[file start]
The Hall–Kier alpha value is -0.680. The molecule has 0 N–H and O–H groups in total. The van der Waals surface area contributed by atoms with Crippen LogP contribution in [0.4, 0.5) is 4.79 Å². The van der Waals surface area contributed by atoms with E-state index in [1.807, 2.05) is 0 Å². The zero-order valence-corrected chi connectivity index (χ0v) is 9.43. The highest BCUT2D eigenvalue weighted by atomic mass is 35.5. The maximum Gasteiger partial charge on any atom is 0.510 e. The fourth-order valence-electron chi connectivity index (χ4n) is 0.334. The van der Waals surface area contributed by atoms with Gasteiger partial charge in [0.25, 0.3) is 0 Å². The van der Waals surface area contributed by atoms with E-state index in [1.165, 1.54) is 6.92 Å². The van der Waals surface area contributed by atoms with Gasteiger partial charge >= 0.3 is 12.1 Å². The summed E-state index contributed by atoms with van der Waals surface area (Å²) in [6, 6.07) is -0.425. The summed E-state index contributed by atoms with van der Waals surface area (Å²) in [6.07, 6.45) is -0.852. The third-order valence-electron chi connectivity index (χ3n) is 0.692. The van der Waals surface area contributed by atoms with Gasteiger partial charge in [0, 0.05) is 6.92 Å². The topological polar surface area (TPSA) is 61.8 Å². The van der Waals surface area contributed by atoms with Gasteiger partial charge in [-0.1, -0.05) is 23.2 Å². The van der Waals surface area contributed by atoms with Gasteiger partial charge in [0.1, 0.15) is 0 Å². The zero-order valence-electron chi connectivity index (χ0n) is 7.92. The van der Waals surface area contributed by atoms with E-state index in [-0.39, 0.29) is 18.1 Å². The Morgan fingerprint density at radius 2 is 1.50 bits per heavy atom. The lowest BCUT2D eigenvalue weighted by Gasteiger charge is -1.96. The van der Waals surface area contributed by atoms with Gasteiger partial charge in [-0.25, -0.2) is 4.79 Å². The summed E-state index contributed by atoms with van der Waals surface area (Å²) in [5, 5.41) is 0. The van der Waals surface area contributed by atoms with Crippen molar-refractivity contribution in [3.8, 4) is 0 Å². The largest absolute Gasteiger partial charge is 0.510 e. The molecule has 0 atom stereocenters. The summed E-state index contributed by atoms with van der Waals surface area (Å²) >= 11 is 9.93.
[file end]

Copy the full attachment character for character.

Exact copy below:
The Hall–Kier alpha value is -0.680. The molecule has 0 N–H and O–H groups in total. The van der Waals surface area contributed by atoms with Crippen LogP contribution in [0.4, 0.5) is 4.79 Å². The van der Waals surface area contributed by atoms with E-state index in [1.807, 2.05) is 0 Å². The zero-order valence-corrected chi connectivity index (χ0v) is 9.43. The highest BCUT2D eigenvalue weighted by atomic mass is 35.5. The maximum Gasteiger partial charge on any atom is 0.510 e. The fourth-order valence-electron chi connectivity index (χ4n) is 0.334. The van der Waals surface area contributed by atoms with Gasteiger partial charge in [0.25, 0.3) is 0 Å². The van der Waals surface area contributed by atoms with E-state index in [1.165, 1.54) is 6.92 Å². The van der Waals surface area contributed by atoms with Gasteiger partial charge >= 0.3 is 12.1 Å². The summed E-state index contributed by atoms with van der Waals surface area (Å²) in [6, 6.07) is -0.425. The summed E-state index contributed by atoms with van der Waals surface area (Å²) in [6.07, 6.45) is -0.852. The third-order valence-electron chi connectivity index (χ3n) is 0.692. The van der Waals surface area contributed by atoms with Gasteiger partial charge in [0, 0.05) is 6.92 Å². The topological polar surface area (TPSA) is 61.8 Å². The van der Waals surface area contributed by atoms with Gasteiger partial charge in [-0.1, -0.05) is 23.2 Å². The van der Waals surface area contributed by atoms with Gasteiger partial charge in [0.1, 0.15) is 0 Å². The zero-order valence-electron chi connectivity index (χ0n) is 7.92. The van der Waals surface area contributed by atoms with E-state index in [-0.39, 0.29) is 18.1 Å². The Morgan fingerprint density at radius 2 is 1.50 bits per heavy atom. The lowest BCUT2D eigenvalue weighted by Gasteiger charge is -1.96. The van der Waals surface area contributed by atoms with Gasteiger partial charge in [-0.25, -0.2) is 4.79 Å². The summed E-state index contributed by atoms with van der Waals surface area (Å²) in [5, 5.41) is 0. The van der Waals surface area contributed by atoms with Crippen molar-refractivity contribution in [3.8, 4) is 0 Å². The largest absolute Gasteiger partial charge is 0.510 e. The molecule has 0 atom stereocenters. The summed E-state index contributed by atoms with van der Waals surface area (Å²) >= 11 is 9.93.